As poikilotherms, fish health is compromised by exposure to elevated temperatures (e.g. climate change-related warming, anthropogenic thermal pollution, and/or hatchery processes). While fish thermotolerance has been demonstrated to be plastic, the downstream impacts of early life-stage high temperature exposure are not known. In the present study, we investigated the thermotolerance of rainbow trout (Oncorhynchus mykiss) fry 2 months after being exposed to elevated temperature (22°C) for 96 h. Exposed fry demonstrated a reduced critical thermal maxima (CTmax) in comparison to control fish. Using the RNase H-dependent quantitative PCR method, expression of rainbow trout hsp70 isoforms was determined immediately after the acute thermal stress and immediately following the thermotolerance trials. The lowered CTmax was associated with a reduced ability to upregulate the hsp70b gene during the thermotolerance trials, whereas no changes in hsp70a were observed. Overall, these results indicate that exposure to thermal stress in early life-stages of rainbow trout can have negative effects on future physiological function.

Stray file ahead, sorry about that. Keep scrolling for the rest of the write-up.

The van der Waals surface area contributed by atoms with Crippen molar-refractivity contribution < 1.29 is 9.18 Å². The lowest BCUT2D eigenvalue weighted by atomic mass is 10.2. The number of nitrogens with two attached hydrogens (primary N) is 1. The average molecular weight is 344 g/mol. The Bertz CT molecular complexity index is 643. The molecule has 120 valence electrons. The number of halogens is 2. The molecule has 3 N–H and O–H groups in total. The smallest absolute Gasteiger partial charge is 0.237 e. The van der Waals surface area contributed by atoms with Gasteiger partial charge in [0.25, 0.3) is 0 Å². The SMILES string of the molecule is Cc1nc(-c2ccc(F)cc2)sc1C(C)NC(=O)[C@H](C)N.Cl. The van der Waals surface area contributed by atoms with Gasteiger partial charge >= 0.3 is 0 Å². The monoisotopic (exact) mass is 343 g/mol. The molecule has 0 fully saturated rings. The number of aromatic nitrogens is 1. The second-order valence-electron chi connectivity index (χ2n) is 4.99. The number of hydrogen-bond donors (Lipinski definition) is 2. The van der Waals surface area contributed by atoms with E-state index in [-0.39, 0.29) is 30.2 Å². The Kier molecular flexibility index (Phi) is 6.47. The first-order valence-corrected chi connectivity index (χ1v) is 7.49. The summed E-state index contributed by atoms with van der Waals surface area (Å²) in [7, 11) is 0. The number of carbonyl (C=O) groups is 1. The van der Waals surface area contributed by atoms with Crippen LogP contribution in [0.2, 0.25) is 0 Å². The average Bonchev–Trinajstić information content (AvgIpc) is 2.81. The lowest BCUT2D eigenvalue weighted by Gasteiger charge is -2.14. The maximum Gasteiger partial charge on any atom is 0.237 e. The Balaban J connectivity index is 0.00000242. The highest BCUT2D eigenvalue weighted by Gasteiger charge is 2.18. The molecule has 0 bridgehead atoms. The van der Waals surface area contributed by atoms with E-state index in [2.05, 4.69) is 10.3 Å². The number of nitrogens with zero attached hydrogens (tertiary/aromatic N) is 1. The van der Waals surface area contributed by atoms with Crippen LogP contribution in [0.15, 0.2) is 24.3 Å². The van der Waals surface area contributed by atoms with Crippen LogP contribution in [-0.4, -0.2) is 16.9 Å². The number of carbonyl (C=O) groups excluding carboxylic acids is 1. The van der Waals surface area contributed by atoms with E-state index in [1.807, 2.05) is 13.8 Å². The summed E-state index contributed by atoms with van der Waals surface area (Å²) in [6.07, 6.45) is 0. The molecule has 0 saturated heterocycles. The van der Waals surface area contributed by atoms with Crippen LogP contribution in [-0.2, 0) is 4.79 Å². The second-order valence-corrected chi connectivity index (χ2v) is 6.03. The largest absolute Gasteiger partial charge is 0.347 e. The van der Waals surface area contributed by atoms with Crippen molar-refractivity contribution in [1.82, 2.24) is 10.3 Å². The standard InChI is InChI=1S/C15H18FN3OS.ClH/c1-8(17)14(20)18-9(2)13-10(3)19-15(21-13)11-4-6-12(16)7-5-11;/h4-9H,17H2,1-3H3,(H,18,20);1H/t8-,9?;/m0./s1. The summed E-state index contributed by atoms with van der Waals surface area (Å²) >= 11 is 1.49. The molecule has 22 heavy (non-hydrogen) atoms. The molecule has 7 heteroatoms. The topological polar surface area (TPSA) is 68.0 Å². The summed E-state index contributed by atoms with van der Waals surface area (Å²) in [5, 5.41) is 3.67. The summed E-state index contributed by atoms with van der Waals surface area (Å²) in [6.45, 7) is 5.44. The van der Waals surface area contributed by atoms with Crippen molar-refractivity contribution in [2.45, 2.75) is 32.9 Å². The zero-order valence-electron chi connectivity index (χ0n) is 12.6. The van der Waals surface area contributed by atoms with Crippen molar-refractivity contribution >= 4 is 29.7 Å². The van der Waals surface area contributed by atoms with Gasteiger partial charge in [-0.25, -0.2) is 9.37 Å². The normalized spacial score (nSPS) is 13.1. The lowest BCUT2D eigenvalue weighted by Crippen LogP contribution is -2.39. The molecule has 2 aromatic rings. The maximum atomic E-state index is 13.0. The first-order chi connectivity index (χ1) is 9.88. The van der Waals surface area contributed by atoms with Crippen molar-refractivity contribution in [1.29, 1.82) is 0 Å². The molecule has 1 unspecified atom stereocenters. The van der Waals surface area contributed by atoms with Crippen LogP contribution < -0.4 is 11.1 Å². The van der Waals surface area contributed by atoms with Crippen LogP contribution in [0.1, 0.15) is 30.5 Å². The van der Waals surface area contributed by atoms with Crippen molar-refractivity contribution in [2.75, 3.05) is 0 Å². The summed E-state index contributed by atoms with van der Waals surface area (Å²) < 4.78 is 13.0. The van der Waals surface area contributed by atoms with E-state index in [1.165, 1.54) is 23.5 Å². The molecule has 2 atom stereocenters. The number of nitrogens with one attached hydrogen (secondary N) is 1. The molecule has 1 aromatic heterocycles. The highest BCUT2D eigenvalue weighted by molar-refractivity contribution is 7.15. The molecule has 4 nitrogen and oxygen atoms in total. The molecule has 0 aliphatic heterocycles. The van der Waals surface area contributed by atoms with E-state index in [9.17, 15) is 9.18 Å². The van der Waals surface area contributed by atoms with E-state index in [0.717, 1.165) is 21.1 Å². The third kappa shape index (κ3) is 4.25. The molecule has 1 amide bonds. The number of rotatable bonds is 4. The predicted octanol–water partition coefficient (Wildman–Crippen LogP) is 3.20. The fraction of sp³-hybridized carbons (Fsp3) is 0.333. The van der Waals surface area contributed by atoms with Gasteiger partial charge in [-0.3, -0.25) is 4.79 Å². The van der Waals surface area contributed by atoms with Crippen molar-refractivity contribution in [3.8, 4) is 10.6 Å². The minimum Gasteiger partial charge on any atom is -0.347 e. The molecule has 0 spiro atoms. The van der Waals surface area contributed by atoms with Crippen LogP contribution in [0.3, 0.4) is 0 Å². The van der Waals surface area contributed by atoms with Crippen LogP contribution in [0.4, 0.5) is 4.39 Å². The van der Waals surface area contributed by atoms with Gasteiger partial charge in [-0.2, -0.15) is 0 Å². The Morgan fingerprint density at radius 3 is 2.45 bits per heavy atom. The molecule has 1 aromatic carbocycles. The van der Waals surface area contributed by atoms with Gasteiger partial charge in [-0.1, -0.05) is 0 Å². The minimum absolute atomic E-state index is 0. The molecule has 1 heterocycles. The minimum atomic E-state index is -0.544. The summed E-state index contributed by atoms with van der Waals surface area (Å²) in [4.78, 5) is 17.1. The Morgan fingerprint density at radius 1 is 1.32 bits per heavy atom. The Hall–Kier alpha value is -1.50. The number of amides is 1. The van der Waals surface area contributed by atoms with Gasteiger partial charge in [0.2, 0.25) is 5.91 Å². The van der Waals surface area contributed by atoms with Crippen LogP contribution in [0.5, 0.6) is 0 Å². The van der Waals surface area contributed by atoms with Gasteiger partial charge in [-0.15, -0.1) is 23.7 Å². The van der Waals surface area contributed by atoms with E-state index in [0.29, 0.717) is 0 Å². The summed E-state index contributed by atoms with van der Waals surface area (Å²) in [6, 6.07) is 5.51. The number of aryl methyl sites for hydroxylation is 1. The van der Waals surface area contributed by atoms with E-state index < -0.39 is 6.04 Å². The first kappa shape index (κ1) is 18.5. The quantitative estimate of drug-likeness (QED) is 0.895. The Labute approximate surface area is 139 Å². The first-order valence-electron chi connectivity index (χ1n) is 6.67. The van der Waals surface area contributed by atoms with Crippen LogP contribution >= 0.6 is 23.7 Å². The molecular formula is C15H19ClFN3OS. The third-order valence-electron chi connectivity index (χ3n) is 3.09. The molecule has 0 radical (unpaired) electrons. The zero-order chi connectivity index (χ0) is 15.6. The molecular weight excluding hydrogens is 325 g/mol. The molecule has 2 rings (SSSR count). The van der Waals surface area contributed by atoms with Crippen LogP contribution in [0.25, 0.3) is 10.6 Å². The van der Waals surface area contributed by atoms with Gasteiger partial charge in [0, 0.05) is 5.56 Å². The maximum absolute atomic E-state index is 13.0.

|Number of pages||13|
|Publication status||Published - 1 Jun. 2019|
- Climate change
- Larval fish
- Thermal exposure